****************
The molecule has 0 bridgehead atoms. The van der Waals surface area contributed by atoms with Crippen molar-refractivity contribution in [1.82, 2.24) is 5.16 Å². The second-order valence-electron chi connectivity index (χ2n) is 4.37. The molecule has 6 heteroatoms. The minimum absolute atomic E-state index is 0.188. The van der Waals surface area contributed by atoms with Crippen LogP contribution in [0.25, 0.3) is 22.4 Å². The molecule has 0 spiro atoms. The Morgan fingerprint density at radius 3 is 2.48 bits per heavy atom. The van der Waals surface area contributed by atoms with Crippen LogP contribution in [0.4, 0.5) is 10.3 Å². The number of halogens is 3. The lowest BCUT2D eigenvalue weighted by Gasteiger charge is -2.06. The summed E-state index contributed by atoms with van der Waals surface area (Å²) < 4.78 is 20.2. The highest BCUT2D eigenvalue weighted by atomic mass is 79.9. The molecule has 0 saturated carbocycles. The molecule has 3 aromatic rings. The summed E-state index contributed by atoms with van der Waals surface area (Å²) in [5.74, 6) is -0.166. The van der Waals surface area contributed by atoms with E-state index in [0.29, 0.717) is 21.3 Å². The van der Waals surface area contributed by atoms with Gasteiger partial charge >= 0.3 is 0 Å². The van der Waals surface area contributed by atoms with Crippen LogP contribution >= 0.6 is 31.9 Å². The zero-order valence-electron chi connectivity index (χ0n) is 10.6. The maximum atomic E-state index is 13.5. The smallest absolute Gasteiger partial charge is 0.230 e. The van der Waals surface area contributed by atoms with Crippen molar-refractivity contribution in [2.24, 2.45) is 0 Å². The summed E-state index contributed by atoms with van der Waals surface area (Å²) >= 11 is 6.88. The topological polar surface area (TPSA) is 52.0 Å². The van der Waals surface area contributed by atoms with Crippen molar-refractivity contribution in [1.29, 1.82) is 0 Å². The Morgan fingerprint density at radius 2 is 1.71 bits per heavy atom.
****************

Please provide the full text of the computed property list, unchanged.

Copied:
The molecule has 0 bridgehead atoms. The van der Waals surface area contributed by atoms with Crippen molar-refractivity contribution in [1.82, 2.24) is 5.16 Å². The second-order valence-electron chi connectivity index (χ2n) is 4.37. The molecule has 6 heteroatoms. The minimum absolute atomic E-state index is 0.188. The van der Waals surface area contributed by atoms with Crippen LogP contribution in [0.25, 0.3) is 22.4 Å². The molecule has 0 spiro atoms. The Morgan fingerprint density at radius 3 is 2.48 bits per heavy atom. The van der Waals surface area contributed by atoms with Crippen LogP contribution in [0.4, 0.5) is 10.3 Å². The number of halogens is 3. The lowest BCUT2D eigenvalue weighted by Gasteiger charge is -2.06. The summed E-state index contributed by atoms with van der Waals surface area (Å²) < 4.78 is 20.2. The highest BCUT2D eigenvalue weighted by atomic mass is 79.9. The molecule has 0 saturated carbocycles. The molecule has 3 aromatic rings. The summed E-state index contributed by atoms with van der Waals surface area (Å²) in [5.74, 6) is -0.166. The van der Waals surface area contributed by atoms with E-state index in [0.29, 0.717) is 21.3 Å². The van der Waals surface area contributed by atoms with Gasteiger partial charge >= 0.3 is 0 Å². The van der Waals surface area contributed by atoms with Crippen LogP contribution >= 0.6 is 31.9 Å². The zero-order valence-electron chi connectivity index (χ0n) is 10.6. The maximum atomic E-state index is 13.5. The smallest absolute Gasteiger partial charge is 0.230 e. The van der Waals surface area contributed by atoms with Crippen molar-refractivity contribution in [2.24, 2.45) is 0 Å². The summed E-state index contributed by atoms with van der Waals surface area (Å²) >= 11 is 6.88. The topological polar surface area (TPSA) is 52.0 Å². The van der Waals surface area contributed by atoms with Crippen molar-refractivity contribution in [1.29, 1.82) is 0 Å². The Morgan fingerprint density at radius 2 is 1.71 bits per heavy atom.